Another characteristic of using a framework is that it forces you into a particular structure for the project. Most popular frameworks these days are designed around object-oriented design. Most support a variety of established design patterns, recipes for solving particular types of problems. And this can be a really great way to do green-field development. But one issue I see regularly is that someone new to programming finds a framework, thinks it's the greatest thing ever because they don't actually need to do much programming, and then get stuck somewhere pretty far down the line. We've rescued a few projects where the developer got stuck, and then just quit.

In experienced hands, frameworks are very powerful and effective. But they look so easy they lure inexperienced programmers into programming. This is not necessarily a bad thing--but it is risky. I'd rather have a programmer learn the fundamentals of programming, learn how to do everything possible to do with a language from scratch, with no framework or code libraries, before dumping them into a framework. With a strong understanding of what the framework actually does for you, and what the underlying issues in the language itself are, you can use a framework to best advantage (and choose a framework most appropriate to the project at hand).

So, all that said, what do I think of Symfony? It's actually a great framework. For a recent proposal, I asked our lead developer, Katherine, to check out a bunch of PHP frameworks to identify which one we should use. Symfony came out on top, as our first choice in PHP frameworks. However, we were able to do even better in that proposal with Drupal.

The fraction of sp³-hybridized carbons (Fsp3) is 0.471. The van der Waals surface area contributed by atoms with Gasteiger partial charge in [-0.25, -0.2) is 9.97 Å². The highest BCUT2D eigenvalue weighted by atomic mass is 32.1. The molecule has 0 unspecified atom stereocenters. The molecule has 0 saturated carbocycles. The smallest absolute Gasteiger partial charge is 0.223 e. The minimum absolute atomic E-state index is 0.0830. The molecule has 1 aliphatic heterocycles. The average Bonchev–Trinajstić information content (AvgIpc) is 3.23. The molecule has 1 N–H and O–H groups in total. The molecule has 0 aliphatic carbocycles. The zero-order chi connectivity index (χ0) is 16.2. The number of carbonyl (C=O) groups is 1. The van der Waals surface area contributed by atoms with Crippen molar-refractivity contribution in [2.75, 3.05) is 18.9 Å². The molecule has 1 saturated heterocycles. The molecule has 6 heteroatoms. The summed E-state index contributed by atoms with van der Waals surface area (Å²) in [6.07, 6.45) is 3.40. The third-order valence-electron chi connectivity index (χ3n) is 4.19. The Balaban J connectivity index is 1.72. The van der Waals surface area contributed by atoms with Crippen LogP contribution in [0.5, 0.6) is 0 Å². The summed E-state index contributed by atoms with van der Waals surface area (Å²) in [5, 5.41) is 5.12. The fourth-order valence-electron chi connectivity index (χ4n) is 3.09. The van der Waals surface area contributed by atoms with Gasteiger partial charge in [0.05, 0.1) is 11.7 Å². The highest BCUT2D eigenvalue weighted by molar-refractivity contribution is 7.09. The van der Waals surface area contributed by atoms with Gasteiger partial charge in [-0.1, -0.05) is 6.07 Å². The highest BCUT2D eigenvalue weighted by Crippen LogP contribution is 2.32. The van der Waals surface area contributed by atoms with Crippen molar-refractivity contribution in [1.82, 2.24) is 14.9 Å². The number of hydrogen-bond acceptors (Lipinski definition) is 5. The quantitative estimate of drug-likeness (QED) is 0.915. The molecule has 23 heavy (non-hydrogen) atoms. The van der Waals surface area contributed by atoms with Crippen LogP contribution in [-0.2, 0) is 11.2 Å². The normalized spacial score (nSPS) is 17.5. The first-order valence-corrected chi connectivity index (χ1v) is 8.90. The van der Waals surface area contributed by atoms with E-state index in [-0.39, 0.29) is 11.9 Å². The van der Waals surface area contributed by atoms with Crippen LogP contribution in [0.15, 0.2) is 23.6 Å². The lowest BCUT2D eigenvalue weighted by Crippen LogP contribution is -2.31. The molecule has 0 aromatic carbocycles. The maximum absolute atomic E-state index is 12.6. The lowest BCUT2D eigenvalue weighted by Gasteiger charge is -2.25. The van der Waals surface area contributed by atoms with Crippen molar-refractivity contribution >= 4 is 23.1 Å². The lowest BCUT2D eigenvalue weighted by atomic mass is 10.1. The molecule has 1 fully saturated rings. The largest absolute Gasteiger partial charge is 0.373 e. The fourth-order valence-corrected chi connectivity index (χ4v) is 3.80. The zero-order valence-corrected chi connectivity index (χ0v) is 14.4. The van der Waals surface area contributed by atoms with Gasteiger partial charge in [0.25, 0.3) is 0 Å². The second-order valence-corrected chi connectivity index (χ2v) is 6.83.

You're not going to be able to manage a Symfony site in Dreamweaver. Well, you could, but most of the workings will be pure code with no WYSIWYG output. You may be able to find an add-in to allow you to edit a template, but again, that's a risky thing to do. Done right, however, your customers should be able to manage the site directly in the site, with no other software needed beyond the browser.

Regarding moving to other hosts, you actually may have trouble running it on your server if you're still using IIS. It looks like Symfony depends on mod_rewrite in Apache. It does look like it will run on most hosts that provide PHP and MySQL, though some of the code generation parts may be tricky, and there are security issues around running on a shared host. See here for more detail.

In short, using a framework for a marketing-based site is a bit like using a pile-driver to push in a thumbtack. I do think you'd see some great benefits from offering a content management system to your clients, but if you're not programming the next Twitter or Facebook or Digg, I wouldn't recommend a framework.

Story Type: 


Symfony doesn't require mod_rewrite, and runs on IIS just as well as it does on Apache. mod_rewrite helps with removing the script name such as index.php, but you will still get pretty (SEO-friendly) URLs without the use of mod_rewrite.